Flaherty NYC’s fall series returns to Anthology Film Archives , and this year’s selections meditate on the theme Out From Under. Programs explore the concept of ‘underground’ in all its permutations, including unacknowledged and undocumented labor, subterranean locations, and spaces of confinement and liberation. This screening is simply titled Program 5: Death , and examines the phenomenon as a solution, as separation, as gift, relief, and curse.
The stated screening order flows from a separation so blunt and sudden we’re unsure who is alive and who dead, to frustrated helplessness, hope, understanding, and finally, acceptance. “Univitellen”, literally ‘same egg’, has its characters bound but separated, simultaneously individuals and archetypes as nonlinearity and doubling turn their particular love story into a multi-generational abstraction. The lo-fi local access styling of “Everybody Dies” underscores the helpless horror of bearing witness to a vicious intensification Death herself is powerless to stop. “The Gatekeeper” is an odd title choice, as there’s no gates literal or metaphorical at the Japanese cliffside park that’s also a popular suicide destination. The retired officer patrolling for potential jumpers doesn’t enforce, but engages with those he suspects are contemplating, going against the cultural opinion that if someone wants to die, he should let them.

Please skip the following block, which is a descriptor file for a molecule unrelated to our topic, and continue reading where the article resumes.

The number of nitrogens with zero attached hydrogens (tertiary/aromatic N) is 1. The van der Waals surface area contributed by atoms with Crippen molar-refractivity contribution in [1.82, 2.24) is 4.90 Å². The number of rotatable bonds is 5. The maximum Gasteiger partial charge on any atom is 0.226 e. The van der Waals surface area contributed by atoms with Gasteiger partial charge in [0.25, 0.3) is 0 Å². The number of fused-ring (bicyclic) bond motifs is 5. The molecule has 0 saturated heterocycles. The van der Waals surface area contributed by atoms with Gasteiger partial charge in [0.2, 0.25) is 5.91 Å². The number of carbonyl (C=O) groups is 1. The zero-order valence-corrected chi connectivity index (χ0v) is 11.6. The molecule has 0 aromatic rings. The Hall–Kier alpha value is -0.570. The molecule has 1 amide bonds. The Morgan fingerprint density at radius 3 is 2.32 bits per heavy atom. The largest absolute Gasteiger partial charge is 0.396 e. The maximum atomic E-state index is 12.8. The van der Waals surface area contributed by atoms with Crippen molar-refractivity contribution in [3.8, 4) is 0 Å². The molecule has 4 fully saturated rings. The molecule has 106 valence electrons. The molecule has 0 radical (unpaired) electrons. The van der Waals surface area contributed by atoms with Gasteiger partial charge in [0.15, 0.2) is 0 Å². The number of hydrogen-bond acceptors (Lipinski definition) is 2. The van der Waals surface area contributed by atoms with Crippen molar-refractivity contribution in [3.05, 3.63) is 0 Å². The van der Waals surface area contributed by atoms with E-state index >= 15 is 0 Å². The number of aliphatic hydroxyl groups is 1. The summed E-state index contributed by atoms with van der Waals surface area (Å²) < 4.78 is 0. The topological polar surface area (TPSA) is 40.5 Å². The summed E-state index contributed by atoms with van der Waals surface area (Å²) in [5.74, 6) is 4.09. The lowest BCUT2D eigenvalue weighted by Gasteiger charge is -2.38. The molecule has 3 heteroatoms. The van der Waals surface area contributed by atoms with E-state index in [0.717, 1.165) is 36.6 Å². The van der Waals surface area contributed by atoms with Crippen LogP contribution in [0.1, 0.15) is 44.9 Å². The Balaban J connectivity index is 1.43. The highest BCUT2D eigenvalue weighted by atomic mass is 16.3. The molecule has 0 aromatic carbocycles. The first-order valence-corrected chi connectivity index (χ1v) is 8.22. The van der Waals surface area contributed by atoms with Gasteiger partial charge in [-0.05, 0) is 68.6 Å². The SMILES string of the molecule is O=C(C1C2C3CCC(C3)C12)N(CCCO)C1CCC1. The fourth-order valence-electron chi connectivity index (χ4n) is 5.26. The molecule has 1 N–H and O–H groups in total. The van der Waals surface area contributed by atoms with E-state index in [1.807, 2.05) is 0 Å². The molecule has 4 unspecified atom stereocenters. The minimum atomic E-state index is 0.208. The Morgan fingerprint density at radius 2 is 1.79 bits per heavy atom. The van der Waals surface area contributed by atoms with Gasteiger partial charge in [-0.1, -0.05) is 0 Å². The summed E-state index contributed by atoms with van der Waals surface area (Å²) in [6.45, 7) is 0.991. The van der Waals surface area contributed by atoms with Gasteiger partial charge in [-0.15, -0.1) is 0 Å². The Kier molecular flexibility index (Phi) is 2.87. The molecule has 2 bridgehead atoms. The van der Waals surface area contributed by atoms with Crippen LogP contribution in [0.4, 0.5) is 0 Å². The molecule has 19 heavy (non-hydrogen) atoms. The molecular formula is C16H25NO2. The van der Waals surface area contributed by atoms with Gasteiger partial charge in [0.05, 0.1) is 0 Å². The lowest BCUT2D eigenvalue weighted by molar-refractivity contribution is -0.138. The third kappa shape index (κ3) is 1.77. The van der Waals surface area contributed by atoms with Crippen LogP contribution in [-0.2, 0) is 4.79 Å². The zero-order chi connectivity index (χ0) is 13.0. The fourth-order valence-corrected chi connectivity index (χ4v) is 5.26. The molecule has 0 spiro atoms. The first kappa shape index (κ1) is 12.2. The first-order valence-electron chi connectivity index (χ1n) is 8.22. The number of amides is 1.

The classic hitchhiking ghost story gets a feminist update in “Trail Of Hope”—instead of a prom or school dance, the young woman needs to take a university test never reached in life. The brightly colored figures trekking across the desert suggest there’s more than one restless soul seeking peace. Shooting from the point of view of domestic objects, “Hoje, O Silêncio” turns a hospice worker into one herself, a clinical tool extending her client’s life. Her caretaking turns into complicity as she internalizes his pain, but the responsibility for his suffering comes at her personal cost.
Heaven may be above, but Death is subterrestrial, burial and underworld. The five films in this program take place on an earthly plane (though aren’t always on Earth), highlighting the very human suffering surrounding death’s permanence and loss. Each shines a light on unheralded, sometimes unmourned, endings, demonstrating death doesn’t happen in a vacuum, that its trauma is borne by the living. You could call them purgatorial.